10 ways to help dad become an expert baby handler

June 09, 2022 | by Edward-Elmhurst Health
Categories: Healthy Driven Moms

You found out you’re going to have a baby. As you experience all the newness of pregnancy, your partner may naturally feel left out. You and your baby have already started bonding in a way he can’t. Once baby is born, some new dads take longer to bond, only furthering this disconnect.

It is so important to be partners in parenting from the start. Babies are demanding, and you’ll need to work together now more than ever to get through it. If you aren’t convinced, just read 8 honest truths about life with a newborn.

Keeping your partner engaged early on will also be incredibly important for your marriage. It’s time to ditch those traditional parenting roles. They no longer apply — especially today with both parents often working.

So how do you help dad become an expert baby handler?

During pregnancy

  • Involve him in the pre-planning – Make your partner a part of the announcement to friends and family. Include him in the baby shower — or better yet, suggest an “expectant dad” outing with his guy friends.
  • Add OB appointments to his calendar – Bring your partner to your OB appointments – if not all of them, then at least the big ones like the first and 20-week ultrasound. Hearing the heartbeat and seeing baby on the screen will make it more real for him.
  • Register and decorate the nursery together – Let your partner have some control over the baby registry and nursery design. You may have strong opinions, but try to compromise. Pick options that work for you and ask him which he likes best so he’s part of the decision-making.
After baby is born
  • Share duties from the start – Encourage your partner to dive right in. If you’re breastfeeding, let him do the bathing and diaper changes, or consider pumping your breast milk so he can give nighttime bottles. The more he does, the more confident he’ll feel in his daddy duties.
  • Don’t hover – When your partner is tending to the baby, leave the room so he’ll be forced to figure things out for himself. He’ll never get comfortable caring for baby if you’re always nearby.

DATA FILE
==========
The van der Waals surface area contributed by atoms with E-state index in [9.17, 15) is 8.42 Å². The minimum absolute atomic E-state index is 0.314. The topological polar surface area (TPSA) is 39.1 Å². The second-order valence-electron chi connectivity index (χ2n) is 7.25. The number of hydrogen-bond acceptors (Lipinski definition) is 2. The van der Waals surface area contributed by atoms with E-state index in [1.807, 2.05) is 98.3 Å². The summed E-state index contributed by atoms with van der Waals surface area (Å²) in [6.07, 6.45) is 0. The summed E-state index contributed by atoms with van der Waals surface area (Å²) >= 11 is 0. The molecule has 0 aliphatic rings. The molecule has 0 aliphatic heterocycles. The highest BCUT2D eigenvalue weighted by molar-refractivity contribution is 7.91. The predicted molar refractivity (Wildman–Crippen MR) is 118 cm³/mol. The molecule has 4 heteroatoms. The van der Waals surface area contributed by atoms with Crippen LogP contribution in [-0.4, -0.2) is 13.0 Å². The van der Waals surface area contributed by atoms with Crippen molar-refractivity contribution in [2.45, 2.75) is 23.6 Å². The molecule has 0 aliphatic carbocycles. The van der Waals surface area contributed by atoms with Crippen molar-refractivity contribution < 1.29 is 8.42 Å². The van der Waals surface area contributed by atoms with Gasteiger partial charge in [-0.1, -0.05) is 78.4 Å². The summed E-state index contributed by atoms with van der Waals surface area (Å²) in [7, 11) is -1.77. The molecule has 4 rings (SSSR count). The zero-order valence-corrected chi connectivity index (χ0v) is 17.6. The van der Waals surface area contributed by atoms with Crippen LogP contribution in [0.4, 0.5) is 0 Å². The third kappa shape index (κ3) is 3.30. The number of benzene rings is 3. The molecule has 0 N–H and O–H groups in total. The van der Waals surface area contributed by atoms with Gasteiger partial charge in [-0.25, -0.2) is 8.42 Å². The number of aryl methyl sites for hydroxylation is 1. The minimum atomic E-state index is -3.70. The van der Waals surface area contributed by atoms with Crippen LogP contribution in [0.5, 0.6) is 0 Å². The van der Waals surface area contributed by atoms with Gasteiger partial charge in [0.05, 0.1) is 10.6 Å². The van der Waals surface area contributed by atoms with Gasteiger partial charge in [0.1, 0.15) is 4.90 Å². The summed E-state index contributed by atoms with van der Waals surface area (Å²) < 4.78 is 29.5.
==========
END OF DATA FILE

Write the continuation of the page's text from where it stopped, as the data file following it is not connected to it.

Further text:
• Make a nighttime plan – The biggest adjustment to having a baby is sleep deprivation. Split up nighttime duties: you take the 10 p.m. – 2 a.m. shift and he takes the 2 a.m. – 6 a.m. shift, or tradeoff for a night at a time. Divide and conquer so you both don’t go crazy from lack of sleep.
  • Don’t judge – Lose the idea that you’re the only one who knows how to properly take care of baby. He may not do things exactly as you would, but as long as baby is safe, keep quiet. Let him figure out his own system now so you aren’t stuck doing all the work later.
  • Give him alone time with baby – Go away for a few hours or for a whole night so your partner can spend time alone with baby. You’ll get a break, and you’ll give him a chance to figure things out for himself. When you return, offer him some free time to recharge too.
  • Don’t keep score – Don’t argue back and forth over who has it tougher or who is working harder. If you want him to change more diapers, tell him. Offer to cook while he does the dishes, and vice versa. Communicate openly with each other to prevent resentment down the road.
  • Set date nights – Set aside time to be together without baby. It’s tough to find time (and energy) to do this, but it’s a necessity for your relationship! Line up a sitter and block your calendar regularly to go out to dinner, go for a walk, take a cooking class together, etc.

Having a baby can naturally cause a strain on a marriage. Learn to be partners in parenting and you’ll get through it together. Just think, by the time the kids are school age, your relationship will be that much stronger.

Learn more about pregnancy and baby services at Edward-Elmhurst Health.

Womens Moms   Hawa Koroma1 main 750

The NICU warrior princess: from Sierra Leone to Naperville

Thinking about the tasks a mom does before giving birth, the list usually is comforting and nostalgic, like packing th...

Read More

Breast Cancer Shelly Battista3 750x500

Young breast cancer survivor welcomes miracle babies

All children are miracles in a way. Shelly Battista’s twins — who were born two years to the day after she celebrated...

Read More

RSV patient Eager

It’s complicated: A look at RSV treatment

Lucy Eager, born at 31 weeks, was small for her gestation, at 2 pounds 3 ounces. She spent 87 days in the Edward...

Read More